After nearly three days using Facebook's new News Feed, I've made my conclusion.
I like it. Facebook just got a lot more addicting. And more useful.
The social network's CEO and co-founder Mark Zuckerberg trumpeted the redesign as giving every user a "personalized newspaper." No two were alike; it's all about you and your interests. You get to keep up with topics you care about and customize the experience as you wish.
The new design emphasizes simplicity. Facebook basically took all the clutter that used to populate its homepage and threw it away. And, oh, is it refreshing. The social network got back to its roots: you and your friends are front and center of the experience.
You don't have to look too hard to see how detailed Facebook got on personalization. As soon as you switch to the new design, you'll see a list of streams or sections to browse in the top right. Already, you can see by the streams it pre-populates, Facebook knows you pretty well. And every section has a photo at the top with you in it or a memory of some kind.
The "All Friends" feed is one of the most addicting parts of the new Facebook homepage. It's real-time, and it's easily accessible at all times, just one click away in the top right of the screen. It delivers your friends, and only your friends, no sponsored posts, no brands, nothing else. It's refreshing to see friends only and easy to obsess over this stream, visiting often to see which of your friends posted 30 seconds ago and what it was they thought important enough to share.
The second most addicting stream -- or section of your personalized newspaper -- may be the "Photos" stream. The new News Feed is bold on visuals; big and vibrant photos take up the bulk of your screen. Captions embed over images at the top. Again, these are close to real-time. Instagram photos display nicely, and you can see Facebook putting its acquisition to good use there. You can hardly tell they were uploaded to Instagram at all; they look native in Facebook. Albums pop as you browse the stream and seeing multiple photos in a row give you pause.
Then there are all your sections. It cannot be understated how awesome the real-time nature of new Facebook is and that shines with the sections. I have topical feeds, interest lists, of "News," "Hockey," "Journalists, "Tech," and more. I have geo-located feeds too that Facebook auto-created for me like friends in Buffalo (my hometown), friends in New York City (where I live). I can browse all of these sections and discover content posted just moments ago, quickly and easily from the sectional navigation of my "personalized newspaper" at the top right. Tiny gray notification bubbles let me know how many new posts have gone up in a section since I last visited it.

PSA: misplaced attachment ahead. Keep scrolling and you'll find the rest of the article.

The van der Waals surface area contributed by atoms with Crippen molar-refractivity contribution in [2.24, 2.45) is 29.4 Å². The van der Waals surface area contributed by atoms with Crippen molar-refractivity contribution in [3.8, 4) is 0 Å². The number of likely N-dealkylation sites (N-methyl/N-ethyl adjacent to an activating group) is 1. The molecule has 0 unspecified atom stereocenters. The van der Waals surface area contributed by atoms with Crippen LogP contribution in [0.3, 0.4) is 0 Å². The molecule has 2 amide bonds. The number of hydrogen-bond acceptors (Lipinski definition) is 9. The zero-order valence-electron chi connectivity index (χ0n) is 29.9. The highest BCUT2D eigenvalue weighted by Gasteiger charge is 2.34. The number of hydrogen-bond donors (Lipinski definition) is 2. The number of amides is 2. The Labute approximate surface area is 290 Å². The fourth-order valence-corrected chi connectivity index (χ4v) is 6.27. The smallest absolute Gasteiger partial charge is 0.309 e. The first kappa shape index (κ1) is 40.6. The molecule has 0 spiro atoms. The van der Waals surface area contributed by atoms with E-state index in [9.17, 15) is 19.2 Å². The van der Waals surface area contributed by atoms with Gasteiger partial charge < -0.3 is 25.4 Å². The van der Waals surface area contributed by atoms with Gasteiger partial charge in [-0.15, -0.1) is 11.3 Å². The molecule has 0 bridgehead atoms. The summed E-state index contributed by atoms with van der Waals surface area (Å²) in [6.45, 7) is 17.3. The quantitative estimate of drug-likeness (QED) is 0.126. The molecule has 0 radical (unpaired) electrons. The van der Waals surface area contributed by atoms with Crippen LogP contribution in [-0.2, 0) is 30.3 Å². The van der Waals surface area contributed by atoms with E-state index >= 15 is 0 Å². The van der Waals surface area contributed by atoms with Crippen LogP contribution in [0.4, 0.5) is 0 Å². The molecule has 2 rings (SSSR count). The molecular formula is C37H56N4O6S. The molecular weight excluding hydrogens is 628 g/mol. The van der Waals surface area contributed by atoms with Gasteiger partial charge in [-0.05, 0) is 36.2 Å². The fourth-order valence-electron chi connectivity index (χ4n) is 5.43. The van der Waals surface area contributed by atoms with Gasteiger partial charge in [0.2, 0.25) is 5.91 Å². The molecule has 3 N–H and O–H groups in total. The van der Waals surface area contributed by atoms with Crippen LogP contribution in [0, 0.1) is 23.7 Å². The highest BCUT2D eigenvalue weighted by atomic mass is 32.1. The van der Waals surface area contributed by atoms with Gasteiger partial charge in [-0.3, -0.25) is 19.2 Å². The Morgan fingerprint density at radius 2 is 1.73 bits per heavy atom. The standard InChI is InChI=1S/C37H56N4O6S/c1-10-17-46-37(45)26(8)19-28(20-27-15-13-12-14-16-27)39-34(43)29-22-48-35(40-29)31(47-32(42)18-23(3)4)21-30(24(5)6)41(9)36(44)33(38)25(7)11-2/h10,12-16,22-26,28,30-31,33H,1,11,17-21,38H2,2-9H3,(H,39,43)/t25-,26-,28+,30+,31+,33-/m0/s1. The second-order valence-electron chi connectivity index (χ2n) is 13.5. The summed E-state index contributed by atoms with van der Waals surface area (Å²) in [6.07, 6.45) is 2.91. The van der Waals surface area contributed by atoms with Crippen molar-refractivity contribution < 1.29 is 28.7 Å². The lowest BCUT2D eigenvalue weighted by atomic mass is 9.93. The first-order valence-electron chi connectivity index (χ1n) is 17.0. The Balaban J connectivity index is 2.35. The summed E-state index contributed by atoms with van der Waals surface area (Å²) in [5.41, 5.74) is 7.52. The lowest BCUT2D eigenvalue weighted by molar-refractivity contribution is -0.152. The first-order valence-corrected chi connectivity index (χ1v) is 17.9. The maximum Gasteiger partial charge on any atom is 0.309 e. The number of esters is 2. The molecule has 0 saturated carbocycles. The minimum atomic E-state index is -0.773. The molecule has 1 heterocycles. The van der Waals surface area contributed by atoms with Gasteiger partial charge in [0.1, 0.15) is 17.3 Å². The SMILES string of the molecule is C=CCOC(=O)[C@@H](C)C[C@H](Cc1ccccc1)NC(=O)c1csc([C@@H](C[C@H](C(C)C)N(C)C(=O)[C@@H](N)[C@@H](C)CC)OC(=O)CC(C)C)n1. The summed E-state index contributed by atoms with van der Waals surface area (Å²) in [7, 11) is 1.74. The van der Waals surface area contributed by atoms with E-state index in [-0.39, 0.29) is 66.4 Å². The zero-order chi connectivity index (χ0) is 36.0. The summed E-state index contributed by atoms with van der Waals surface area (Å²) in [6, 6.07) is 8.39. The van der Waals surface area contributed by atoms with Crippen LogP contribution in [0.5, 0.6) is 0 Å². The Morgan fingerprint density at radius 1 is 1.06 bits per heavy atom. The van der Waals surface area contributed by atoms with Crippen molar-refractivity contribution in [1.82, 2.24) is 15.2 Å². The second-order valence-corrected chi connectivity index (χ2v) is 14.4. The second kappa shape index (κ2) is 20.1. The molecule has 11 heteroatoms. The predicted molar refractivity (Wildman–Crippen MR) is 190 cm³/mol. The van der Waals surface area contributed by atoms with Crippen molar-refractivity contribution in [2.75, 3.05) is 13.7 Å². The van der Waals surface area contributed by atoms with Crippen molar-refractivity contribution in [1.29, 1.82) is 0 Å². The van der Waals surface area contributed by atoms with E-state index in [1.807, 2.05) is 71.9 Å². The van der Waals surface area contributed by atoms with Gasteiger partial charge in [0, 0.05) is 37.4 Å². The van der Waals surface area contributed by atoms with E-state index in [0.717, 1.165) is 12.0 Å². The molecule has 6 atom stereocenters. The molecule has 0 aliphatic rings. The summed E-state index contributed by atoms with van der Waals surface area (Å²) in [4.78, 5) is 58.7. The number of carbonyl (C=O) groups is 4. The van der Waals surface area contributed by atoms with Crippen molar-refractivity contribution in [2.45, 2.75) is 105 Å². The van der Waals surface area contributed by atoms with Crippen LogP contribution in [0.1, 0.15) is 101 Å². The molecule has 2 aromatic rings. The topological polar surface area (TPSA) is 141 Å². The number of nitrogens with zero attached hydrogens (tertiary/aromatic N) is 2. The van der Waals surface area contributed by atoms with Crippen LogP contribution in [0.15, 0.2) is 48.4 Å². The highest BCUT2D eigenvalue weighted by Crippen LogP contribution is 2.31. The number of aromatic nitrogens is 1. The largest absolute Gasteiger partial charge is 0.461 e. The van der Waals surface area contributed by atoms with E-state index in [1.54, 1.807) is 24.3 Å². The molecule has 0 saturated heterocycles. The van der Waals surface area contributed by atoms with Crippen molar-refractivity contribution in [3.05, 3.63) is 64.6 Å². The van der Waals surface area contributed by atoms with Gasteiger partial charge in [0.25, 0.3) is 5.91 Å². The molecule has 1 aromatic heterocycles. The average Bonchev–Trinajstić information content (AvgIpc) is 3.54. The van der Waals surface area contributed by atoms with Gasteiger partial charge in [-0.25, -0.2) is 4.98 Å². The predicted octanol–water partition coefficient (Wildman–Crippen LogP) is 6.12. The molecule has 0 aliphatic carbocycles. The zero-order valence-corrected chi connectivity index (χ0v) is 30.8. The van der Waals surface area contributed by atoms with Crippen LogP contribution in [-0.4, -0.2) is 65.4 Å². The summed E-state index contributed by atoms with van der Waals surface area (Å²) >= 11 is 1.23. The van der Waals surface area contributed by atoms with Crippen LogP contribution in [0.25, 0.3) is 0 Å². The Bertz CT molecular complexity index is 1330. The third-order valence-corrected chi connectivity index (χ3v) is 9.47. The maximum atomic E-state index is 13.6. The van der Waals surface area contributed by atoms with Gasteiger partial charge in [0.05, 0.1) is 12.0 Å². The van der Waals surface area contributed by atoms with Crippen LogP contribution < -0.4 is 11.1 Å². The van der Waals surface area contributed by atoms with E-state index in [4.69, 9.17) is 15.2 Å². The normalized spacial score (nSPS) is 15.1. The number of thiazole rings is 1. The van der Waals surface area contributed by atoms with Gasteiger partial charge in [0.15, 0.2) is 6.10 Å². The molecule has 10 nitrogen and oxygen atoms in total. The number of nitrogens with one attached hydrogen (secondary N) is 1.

It's an enjoyable experience to see the latest going on, to shift from section to section, stream to stream. If Twitter is an uncategorized, constantly flowing stream of people you follow, Facebook makes sense of its river of content and people you're connected to for you, and it presents it visually in a way Twitter cannot. Or at least hasn't yet.
In that sense, I found myself wanting to check Facebook more. And I did check it more. Facebook's Vadim Lavrusik wasn't kidding when he wrote this; there are more opportunities for content discovery on the new Facebook. The more I used it, the more I found interesting content, content I wanted to engage with (and did), and the better it got. Literally. The sections move up and down based on how often I visited them. It makes those must-checks for me every day that much easier to get to.
The new News Feed puts visuals front and center, and at least so far, I haven't encountered as many ads, especially in the individual sections which are just filled with great content. It elevates interest lists that got buried in the old design and makes them prominent parts of your personalized Facebook. I'm sure you'll be amazed, like I was, at how much more content you're exposed to. And who knew I liked or subscribed to nearly 500 pages and personalities? They're all in a "Following" stream which is again real-time and a must visit every time I log into Facebook.
The new Facebook is all about organizing its huge amount of posts in a way that works for you. So that you learn interesting new things, find what you're looking for and find some things you didn't even know you wanted. I'm very impressed how well it works as a personalized newspaper, as advertised. And I don't see any other company who can offer an experience like it. Well done, Facebook.
If you don't have the new Facebook yet, you can sign up on a waiting list to get it here.
Follow Craig Kanalley on Twitter: www.twitter.com/ckanal